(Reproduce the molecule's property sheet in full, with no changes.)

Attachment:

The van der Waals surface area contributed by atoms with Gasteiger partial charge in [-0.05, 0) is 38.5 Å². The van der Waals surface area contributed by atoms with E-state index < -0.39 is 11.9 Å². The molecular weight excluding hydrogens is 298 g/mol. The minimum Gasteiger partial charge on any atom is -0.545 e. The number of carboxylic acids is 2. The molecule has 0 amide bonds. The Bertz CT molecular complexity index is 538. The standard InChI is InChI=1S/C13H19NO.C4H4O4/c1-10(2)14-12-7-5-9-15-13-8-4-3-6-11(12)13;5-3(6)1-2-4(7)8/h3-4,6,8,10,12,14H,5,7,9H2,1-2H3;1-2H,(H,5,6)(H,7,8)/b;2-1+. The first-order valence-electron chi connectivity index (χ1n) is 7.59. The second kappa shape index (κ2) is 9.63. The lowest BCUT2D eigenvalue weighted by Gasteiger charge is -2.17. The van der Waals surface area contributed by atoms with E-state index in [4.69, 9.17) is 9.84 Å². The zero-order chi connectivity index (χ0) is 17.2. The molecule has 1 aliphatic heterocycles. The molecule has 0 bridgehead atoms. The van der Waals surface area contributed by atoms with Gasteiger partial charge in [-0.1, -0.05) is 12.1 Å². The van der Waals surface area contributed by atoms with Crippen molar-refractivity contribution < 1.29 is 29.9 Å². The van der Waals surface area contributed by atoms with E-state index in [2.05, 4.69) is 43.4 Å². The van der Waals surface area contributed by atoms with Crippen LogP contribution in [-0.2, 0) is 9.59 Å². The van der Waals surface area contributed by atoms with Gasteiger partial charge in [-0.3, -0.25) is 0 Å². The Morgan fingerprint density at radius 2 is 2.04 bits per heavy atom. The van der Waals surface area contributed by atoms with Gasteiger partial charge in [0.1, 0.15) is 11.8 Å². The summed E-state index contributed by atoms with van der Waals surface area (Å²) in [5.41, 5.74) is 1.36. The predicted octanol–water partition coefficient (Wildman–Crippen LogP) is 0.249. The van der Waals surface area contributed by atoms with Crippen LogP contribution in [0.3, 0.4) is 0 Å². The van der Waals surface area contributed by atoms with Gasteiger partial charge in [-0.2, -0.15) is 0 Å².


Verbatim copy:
The van der Waals surface area contributed by atoms with Gasteiger partial charge in [-0.05, 0) is 38.5 Å². The van der Waals surface area contributed by atoms with E-state index < -0.39 is 11.9 Å². The molecular weight excluding hydrogens is 298 g/mol. The minimum Gasteiger partial charge on any atom is -0.545 e. The number of carboxylic acids is 2. The molecule has 0 amide bonds. The Bertz CT molecular complexity index is 538. The standard InChI is InChI=1S/C13H19NO.C4H4O4/c1-10(2)14-12-7-5-9-15-13-8-4-3-6-11(12)13;5-3(6)1-2-4(7)8/h3-4,6,8,10,12,14H,5,7,9H2,1-2H3;1-2H,(H,5,6)(H,7,8)/b;2-1+. The first-order valence-electron chi connectivity index (χ1n) is 7.59. The second kappa shape index (κ2) is 9.63. The lowest BCUT2D eigenvalue weighted by Gasteiger charge is -2.17. The van der Waals surface area contributed by atoms with E-state index in [4.69, 9.17) is 9.84 Å². The zero-order chi connectivity index (χ0) is 17.2. The molecule has 1 aliphatic heterocycles. The molecule has 0 bridgehead atoms. The van der Waals surface area contributed by atoms with Gasteiger partial charge in [-0.1, -0.05) is 12.1 Å². The van der Waals surface area contributed by atoms with Crippen molar-refractivity contribution < 1.29 is 29.9 Å². The van der Waals surface area contributed by atoms with E-state index in [2.05, 4.69) is 43.4 Å². The van der Waals surface area contributed by atoms with Crippen LogP contribution in [-0.2, 0) is 9.59 Å². The van der Waals surface area contributed by atoms with Gasteiger partial charge in [-0.3, -0.25) is 0 Å². The Morgan fingerprint density at radius 2 is 2.04 bits per heavy atom. The van der Waals surface area contributed by atoms with Gasteiger partial charge in [0.1, 0.15) is 11.8 Å². The summed E-state index contributed by atoms with van der Waals surface area (Å²) in [5.41, 5.74) is 1.36. The predicted octanol–water partition coefficient (Wildman–Crippen LogP) is 0.249. The van der Waals surface area contributed by atoms with Crippen LogP contribution in [0.3, 0.4) is 0 Å². The van der Waals surface area contributed by atoms with Gasteiger partial charge in [-0.2, -0.15) is 0 Å².